Panasonic sold its entire stake in key battery customer Tesla—worth an estimated $3.6 billion—last fiscal year, Nikkei Asia reported Friday.
The move gives Panasonic funds for new strategic investments, such as the $7.1 billion purchase of logistics and supply-chain firm Blue Yonder, the report noted. It’s an indication Panasonic could wish to diversify its business away from the current battery boom.
The company has notified Tesla about the share sale, which was completed in March, and will continue supply the automaker with batteries, according to the report. A Panasonic executive told Nikkei Asia the company’s business relationship won’t change.
After signing its first supply contract with Tesla in 2009, Panasonic bought into the automaker in 2010. The two companies subsequently developed a close relationship, with Panasonic becoming Tesla’s sole battery supplier and a partner in the automaker’s Nevada “Gigafactory” battery plant.
Panasonic Li-Ion EV battery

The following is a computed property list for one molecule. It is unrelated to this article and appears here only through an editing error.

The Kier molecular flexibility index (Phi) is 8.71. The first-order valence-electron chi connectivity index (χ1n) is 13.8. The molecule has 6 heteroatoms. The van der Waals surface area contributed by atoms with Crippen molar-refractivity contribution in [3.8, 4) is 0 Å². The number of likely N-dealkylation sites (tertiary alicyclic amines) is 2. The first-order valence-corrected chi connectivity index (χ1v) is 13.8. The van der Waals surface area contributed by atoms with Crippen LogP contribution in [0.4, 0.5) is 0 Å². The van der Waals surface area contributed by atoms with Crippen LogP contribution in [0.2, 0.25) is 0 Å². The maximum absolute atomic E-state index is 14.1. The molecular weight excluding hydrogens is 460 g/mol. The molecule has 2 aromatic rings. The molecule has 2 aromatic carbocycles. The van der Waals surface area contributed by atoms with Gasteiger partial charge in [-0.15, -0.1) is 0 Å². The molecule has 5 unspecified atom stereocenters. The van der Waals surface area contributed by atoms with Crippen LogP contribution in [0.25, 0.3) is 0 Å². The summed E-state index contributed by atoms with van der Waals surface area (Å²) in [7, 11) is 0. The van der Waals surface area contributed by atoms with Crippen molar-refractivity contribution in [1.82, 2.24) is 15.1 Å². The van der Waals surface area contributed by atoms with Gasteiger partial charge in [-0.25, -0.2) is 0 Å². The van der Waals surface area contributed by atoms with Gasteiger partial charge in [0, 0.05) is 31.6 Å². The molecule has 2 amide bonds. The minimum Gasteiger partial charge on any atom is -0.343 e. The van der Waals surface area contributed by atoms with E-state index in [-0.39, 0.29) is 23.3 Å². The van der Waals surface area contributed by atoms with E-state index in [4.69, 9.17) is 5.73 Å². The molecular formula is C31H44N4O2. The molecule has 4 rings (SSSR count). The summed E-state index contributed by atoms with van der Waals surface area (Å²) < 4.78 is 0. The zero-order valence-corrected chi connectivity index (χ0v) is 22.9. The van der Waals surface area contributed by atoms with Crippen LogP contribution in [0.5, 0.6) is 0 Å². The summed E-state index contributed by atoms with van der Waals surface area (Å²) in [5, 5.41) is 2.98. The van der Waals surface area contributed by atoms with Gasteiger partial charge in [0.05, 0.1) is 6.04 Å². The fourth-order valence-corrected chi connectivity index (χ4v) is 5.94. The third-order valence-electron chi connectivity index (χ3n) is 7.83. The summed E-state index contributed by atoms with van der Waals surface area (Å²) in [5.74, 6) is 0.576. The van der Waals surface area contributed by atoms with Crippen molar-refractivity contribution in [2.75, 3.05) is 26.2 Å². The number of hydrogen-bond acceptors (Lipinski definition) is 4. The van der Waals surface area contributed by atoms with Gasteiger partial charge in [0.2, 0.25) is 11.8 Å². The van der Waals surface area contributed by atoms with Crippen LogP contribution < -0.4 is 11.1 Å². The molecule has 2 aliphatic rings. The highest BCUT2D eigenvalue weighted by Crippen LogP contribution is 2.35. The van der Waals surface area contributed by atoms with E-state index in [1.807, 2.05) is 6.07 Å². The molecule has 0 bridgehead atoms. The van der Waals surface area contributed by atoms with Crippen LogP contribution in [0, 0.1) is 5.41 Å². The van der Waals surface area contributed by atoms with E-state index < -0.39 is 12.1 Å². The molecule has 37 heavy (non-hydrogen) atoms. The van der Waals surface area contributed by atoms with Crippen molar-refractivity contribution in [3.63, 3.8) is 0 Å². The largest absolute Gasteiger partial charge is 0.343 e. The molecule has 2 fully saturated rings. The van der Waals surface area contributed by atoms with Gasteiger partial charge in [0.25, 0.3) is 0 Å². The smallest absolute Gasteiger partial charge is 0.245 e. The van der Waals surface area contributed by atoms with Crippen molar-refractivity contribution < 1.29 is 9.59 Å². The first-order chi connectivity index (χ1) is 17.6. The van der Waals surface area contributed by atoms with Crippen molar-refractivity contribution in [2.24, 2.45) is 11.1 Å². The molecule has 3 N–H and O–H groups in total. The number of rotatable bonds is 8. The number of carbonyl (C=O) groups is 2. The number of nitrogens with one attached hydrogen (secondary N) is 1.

However, the two companies may now be moving in different directions. Panasonic’s EV battery boss earlier this year expressed some skepticism about Tesla’s plan for a broad shift to the 4680 cell format. Tesla CEO Elon Musk has said these large-format cells will be key to the automaker’s future product plans.
Panasonic also appears headed for joint development of some battery technologies with Toyota. Although Toyota is taking it slow, that could result in lucrative global contracts as Japan’s largest automaker ramps up EV production.
Tesla meanwhile has turned to other battery suppliers, in addition to its own aspirations to ramp up large-scale production of cells. It turned to CATL for lithium iron phosphate (LFP) cells in China-built Model 3s, and has been reportedly planning to use LG NCMA cells in China-built Model Ys.
Panasonic and Tesla did renew their long-term battery supply commitment, however, and a serious boost in battery energy density remains due for the cells that Panasonic plans to keep supplying to the automaker.